Written by Debra Murray
The U.S Food and Drug Administration has officially raised the age to purchase tobacco products including nicotine vape products such as JUUL and NJOY. This law had already been in place in several states but is now enforced at the national level. According to American Lung Association, sixteen states -including California, Connecticut, Delaware, Hawaii, Illinois, Maine, Maryland, Massachusetts, New York, Ohio, Oregon, Pennsylvania, Utah, Vermont and Washington- all raised their minimum age to 21.
“I think that I disagree personally with raising the age to 21 because you can go serve in the military, and I feel that every law should be 18 or 21 consistently. Also I think it would make it a little harder for students to get ahold of these vapes,” said PRP teacher Melanie Findley.
People have very different views on increasing the legal age, but most people agree this is a noticeable issue among teens. Teens are an obvious target of nicotine companies, which is why flavored vapes with little-to-no smell and modern, sleek design were released.
“I feel like increasing the age would have a positive effect on the health of many teenagers because it would increase the odds that the companies selling products containing nicotine will actually card people,” said Senior Brianna Barley.
Eighteen out of fifty states have already increased the legal age to 21. For example, California already had this law in effect, so only 11% of teens in California use vape products. In Kentucky where the law was not in place, 25% of all teens use vape products.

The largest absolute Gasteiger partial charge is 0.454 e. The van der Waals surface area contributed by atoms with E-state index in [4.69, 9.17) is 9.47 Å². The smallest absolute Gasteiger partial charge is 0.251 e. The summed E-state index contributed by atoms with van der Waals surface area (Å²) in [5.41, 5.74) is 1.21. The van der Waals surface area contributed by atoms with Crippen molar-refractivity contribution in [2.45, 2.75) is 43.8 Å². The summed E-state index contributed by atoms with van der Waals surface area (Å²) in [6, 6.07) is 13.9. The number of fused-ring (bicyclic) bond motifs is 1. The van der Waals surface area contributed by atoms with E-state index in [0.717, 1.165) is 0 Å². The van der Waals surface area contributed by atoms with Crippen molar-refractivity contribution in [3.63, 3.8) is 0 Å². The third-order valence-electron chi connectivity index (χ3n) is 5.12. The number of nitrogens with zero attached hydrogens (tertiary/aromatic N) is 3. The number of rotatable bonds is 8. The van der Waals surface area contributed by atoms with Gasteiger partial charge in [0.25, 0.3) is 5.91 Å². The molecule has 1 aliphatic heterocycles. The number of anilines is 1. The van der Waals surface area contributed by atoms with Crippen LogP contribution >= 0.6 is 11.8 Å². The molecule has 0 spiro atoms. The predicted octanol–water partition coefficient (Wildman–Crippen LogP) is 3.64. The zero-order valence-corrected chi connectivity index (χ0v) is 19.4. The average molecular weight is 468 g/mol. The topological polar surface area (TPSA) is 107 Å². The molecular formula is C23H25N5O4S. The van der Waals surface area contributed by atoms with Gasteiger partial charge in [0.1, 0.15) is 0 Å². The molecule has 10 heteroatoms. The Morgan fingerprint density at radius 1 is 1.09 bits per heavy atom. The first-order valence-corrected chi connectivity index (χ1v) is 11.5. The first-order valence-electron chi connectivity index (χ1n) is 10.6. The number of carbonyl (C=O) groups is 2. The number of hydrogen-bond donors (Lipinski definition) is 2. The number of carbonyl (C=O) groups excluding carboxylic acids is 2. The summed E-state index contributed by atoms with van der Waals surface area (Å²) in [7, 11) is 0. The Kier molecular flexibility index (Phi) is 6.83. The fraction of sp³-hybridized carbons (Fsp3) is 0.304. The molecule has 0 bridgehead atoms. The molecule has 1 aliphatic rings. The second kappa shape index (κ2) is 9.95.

“The bill will have an overall positive effect considering many other states have already passed the bill as well as many other states, and they all had a reduction in health problems in teenagers,” said Barley.
The amount of teens becoming addicted is a more pressing issue now than ever, but is this the most important issue for our government to focus on? Many teens say no.
“While I think this is a very important problem, I do not think our government should be focused on it. We have many other drug addiction problems that cause more deaths and our state is in financial need, so those should be the main focus,” said Barley.
Our government currently has many issues that they have to tackle at this time, but some people feel that increasing the minimum age should not be number one on the agenda.
“It should not be a focus point for our government right now. There are millions of people without homes, ICE is killing women and children at the border, police brutality at the state level is getting very out of hand, felons still can’t vote, etc,” said Senior Austin Rivers. “Vaping has not killed enough people in order for it to be an immediate issue.”